Tenants Handbook & Useful Tips
A look around this website will help answer many of your important questions about who we are, what we do and how we can help you. The Association also provides each new Tenants with a handbook offering information on the Association and useful tips. The handbook is currently being updated so please keep a look out here for an update due shortly.
In the meantime please take a look at some of tips for looking after your new home:
All of our properties are let in good decorative order and receive a full deep clean. A strong cleaning regime is the basis of a nice home, and we advise all tenants to maintain their properties cleanliness and decorative order throughout their tenancy. A clean property goes a long way to avoiding the potential for rodents, insects or mould from appearing in your home.
In the kitchen your hob, surfaces and extractor fan can quickly become dirty if not cleaned after use. Oil and other liquids, food residue and general dirt can build up and become increasingly difficult to remove if left. Make sure you regularly wipe, scour and thoroughly clean your cooker to avoid a big and potentially expensive cleaning job further down the line.
Condensation and Damp
It is important to understand the difference between condensation and serious damp, although condensation is a common form of damp and can become serious if left. Condensation is produced when moist air inside your home condenses on the walls, floors and furniture. Serious damp is often caused by a penetrative leak from outside or internal pipework that will need immediate attention from one of our specialist contractors.
‘Penetrating damp’ is caused by moisture coming into the house through leaking or cracked pipework, a damaged roof, blocked guttering, gaps around window frames and cracked or defective rendering and brickwork. All these problems can be remedied by KCHA.
‘Rising damp’ is due to a defective (or non-existent) damp course. This will leave a ‘tide mark’ about a metre above the floor. Fixing rising damp is a job for a qualified builder that will be instructed by us.
NB: Newly built homes can sometimes feel damp because the water used during its construction is still drying out.
How can you reduce condensation in your home?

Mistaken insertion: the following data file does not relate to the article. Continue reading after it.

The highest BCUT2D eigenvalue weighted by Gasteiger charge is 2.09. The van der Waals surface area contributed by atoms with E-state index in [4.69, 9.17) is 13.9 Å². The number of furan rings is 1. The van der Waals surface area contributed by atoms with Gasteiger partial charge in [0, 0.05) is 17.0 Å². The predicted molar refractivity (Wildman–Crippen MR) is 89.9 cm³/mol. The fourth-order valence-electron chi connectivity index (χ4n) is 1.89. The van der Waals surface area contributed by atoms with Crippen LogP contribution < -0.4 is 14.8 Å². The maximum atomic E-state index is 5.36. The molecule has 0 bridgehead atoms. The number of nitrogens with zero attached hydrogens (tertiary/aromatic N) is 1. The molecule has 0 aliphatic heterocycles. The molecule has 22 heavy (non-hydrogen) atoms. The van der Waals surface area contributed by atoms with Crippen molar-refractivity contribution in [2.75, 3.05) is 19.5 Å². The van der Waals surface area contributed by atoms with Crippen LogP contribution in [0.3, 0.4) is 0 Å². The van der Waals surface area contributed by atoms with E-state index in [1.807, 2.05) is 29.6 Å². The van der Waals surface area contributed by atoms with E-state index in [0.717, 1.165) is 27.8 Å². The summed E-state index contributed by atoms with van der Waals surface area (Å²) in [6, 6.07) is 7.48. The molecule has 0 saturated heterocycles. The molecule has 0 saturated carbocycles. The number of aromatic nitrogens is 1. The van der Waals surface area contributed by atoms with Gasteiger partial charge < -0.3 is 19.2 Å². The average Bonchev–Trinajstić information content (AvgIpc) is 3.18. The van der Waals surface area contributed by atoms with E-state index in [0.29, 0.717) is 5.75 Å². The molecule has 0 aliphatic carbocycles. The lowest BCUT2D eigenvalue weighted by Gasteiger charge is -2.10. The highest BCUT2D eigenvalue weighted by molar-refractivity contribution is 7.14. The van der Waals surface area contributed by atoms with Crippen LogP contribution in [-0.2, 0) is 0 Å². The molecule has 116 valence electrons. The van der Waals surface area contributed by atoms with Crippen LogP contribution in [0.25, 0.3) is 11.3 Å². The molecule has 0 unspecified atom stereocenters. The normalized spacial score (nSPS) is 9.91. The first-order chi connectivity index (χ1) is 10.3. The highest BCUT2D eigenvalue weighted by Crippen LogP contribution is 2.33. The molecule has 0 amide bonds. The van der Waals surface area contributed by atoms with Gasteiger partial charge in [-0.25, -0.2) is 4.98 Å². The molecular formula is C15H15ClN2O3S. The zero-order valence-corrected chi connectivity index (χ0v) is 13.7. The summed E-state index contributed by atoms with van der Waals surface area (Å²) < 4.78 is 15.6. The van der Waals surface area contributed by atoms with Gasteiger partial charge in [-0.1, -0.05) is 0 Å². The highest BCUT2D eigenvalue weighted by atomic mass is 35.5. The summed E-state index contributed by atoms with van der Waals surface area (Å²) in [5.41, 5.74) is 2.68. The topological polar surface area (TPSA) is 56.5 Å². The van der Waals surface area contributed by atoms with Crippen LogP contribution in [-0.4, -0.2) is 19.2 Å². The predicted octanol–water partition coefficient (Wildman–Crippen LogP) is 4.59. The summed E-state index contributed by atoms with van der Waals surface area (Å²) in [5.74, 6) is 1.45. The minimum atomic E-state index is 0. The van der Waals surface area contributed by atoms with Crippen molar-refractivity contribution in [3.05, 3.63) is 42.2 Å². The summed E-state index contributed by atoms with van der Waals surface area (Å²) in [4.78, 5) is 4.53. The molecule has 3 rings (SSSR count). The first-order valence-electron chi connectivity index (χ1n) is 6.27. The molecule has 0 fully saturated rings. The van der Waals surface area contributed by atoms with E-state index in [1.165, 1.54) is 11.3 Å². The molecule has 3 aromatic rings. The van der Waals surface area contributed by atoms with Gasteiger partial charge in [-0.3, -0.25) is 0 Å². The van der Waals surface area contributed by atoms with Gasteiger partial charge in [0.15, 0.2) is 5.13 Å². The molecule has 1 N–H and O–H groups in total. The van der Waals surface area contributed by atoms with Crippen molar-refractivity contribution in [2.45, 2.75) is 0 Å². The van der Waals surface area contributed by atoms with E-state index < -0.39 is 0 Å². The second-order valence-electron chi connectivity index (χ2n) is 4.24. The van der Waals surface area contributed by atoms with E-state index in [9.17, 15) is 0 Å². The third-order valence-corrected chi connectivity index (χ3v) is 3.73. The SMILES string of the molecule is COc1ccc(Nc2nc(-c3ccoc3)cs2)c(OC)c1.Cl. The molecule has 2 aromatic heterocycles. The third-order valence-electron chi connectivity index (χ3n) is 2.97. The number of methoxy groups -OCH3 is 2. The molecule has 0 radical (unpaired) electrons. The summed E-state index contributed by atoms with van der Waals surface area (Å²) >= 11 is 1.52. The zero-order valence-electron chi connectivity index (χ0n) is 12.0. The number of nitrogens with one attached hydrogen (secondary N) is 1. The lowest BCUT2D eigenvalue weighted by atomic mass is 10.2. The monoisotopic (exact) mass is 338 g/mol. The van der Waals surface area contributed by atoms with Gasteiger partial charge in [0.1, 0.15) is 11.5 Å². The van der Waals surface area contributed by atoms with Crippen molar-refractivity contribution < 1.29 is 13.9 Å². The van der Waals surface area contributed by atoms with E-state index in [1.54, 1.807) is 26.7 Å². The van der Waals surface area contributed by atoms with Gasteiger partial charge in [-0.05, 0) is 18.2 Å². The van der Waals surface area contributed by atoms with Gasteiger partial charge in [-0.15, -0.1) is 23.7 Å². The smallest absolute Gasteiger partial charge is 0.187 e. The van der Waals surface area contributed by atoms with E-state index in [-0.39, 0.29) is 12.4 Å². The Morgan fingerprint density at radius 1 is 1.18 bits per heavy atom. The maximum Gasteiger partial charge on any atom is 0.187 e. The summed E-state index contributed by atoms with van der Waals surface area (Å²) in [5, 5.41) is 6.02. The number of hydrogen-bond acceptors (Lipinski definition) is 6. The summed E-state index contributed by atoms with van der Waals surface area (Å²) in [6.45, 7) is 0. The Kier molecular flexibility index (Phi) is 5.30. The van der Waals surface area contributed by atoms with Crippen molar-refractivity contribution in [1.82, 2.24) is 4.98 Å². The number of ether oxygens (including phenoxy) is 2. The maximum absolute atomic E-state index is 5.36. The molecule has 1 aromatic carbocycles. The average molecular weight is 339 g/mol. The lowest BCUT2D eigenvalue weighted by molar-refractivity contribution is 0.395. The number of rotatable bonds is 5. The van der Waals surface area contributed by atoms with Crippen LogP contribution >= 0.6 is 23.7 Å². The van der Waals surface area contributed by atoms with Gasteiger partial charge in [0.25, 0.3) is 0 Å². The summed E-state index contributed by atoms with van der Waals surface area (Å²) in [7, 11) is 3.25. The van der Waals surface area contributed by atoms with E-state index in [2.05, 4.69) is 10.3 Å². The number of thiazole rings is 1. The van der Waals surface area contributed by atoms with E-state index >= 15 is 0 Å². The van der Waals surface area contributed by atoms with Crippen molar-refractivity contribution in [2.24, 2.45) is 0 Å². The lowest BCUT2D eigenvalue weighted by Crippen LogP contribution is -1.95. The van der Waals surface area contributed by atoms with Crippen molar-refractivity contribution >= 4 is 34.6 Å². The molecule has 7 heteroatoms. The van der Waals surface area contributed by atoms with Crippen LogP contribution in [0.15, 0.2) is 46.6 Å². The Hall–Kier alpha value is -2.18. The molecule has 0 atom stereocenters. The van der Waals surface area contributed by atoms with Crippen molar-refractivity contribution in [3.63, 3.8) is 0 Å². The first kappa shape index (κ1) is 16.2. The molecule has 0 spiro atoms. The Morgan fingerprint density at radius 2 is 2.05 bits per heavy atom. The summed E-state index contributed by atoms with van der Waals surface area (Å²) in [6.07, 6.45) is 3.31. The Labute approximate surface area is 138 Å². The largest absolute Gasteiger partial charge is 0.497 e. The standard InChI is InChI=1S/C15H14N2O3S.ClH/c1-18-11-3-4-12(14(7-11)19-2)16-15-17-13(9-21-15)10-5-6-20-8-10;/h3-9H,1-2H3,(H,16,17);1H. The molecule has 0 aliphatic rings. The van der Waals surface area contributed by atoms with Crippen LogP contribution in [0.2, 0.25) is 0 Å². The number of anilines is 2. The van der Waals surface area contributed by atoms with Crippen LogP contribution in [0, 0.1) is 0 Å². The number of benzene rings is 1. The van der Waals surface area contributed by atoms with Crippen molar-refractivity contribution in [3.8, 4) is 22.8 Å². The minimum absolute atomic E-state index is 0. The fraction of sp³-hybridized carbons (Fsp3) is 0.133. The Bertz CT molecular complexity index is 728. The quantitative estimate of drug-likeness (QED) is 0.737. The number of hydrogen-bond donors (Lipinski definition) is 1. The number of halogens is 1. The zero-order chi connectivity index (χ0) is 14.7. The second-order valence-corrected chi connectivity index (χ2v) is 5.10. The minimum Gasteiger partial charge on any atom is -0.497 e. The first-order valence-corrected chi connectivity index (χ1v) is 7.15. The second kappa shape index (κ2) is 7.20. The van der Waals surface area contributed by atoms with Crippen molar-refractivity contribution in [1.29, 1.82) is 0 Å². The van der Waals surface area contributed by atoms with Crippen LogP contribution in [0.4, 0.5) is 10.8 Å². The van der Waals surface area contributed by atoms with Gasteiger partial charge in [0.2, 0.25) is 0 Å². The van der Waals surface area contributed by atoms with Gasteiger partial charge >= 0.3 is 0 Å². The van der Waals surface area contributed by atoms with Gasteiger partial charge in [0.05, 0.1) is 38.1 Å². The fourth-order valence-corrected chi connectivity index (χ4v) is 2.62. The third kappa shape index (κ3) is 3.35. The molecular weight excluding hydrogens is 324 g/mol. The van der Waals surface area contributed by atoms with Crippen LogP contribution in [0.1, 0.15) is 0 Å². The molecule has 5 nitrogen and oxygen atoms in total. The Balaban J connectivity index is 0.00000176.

1) Produce less moisture
Simple things make a huge difference, like keeping the lids on pans when cooking, drying clothes outdoors (and especially not on radiators as this increases air moisture), venting your tumble dryer to the outside and avoiding using paraffin heaters or flue-less bottled gas heaters which produce a lot of moisture.
2) Let the moist air out and the fresh air in
Extractor fans are an effective way to get rid of moist air and steam so that less condensation forms. Some very modern homes have extractor fans which run continuously, fitted in the ceilings of bath and shower rooms. They use very little electricity. If your home doesn’t already have extractor fans then it's well worth getting them fitted in the bathroom and kitchen. Fans that run on a timer, humidistat or pull-cord typically have a rating of 8-30W. A 30W appliance would need to run continuously for nearly a day and a half to use one unit (about 15p) of electricity.
Stop moist air getting into the rest of your home. When cooking or bathing, keep the kitchen or bathroom door shut and open the window so that the steam goes outside instead.
Meanwhile, let fresh air circulate to avoid mould forming where the air is still. Make sure there is a gap between your furniture and the walls, and give wardrobes and cupboards a good airing sometimes.
3) Insulate and draught-proof your home
Warm homes suffer less from condensation, so you should make sure your house is well insulated. This means insulating your loft to the recommended depth of 270mm (about 11 inches), and your cavity walls (if your house has them). Your windows and external doors should be draught-proofed, and you should consider secondary glazing if your windows are draughty.
4) Heat your home a little more
While you don’t want to waste money heating rooms you don’t use, very cold rooms are more likely to get damp and mould. Set the thermostatic radiator valve to 1 in unused rooms so the radiator gives out a little bit of heat whenever you have the heating on. If you don’t have central heating, consider using a room heater with a timer and temperature control. Remember, unused rooms will need a good airing from time to time.
How to get rid of mould
If you already have mould on your walls and ceilings then you need to clean it off properly. An effective two-stage method is to start by cleaning off the mould with spray containing bleach. This will help remove the staining that persistent mould can leave behind. Leave to dry overnight and then spray the affected area with an anti-fungal wash and allow that to dry. Always follow the manufacturer’s instructions and consider wearing a face mask when spraying. You could also treat the affected area with a mould-resistant paint, available from most major hardware stores.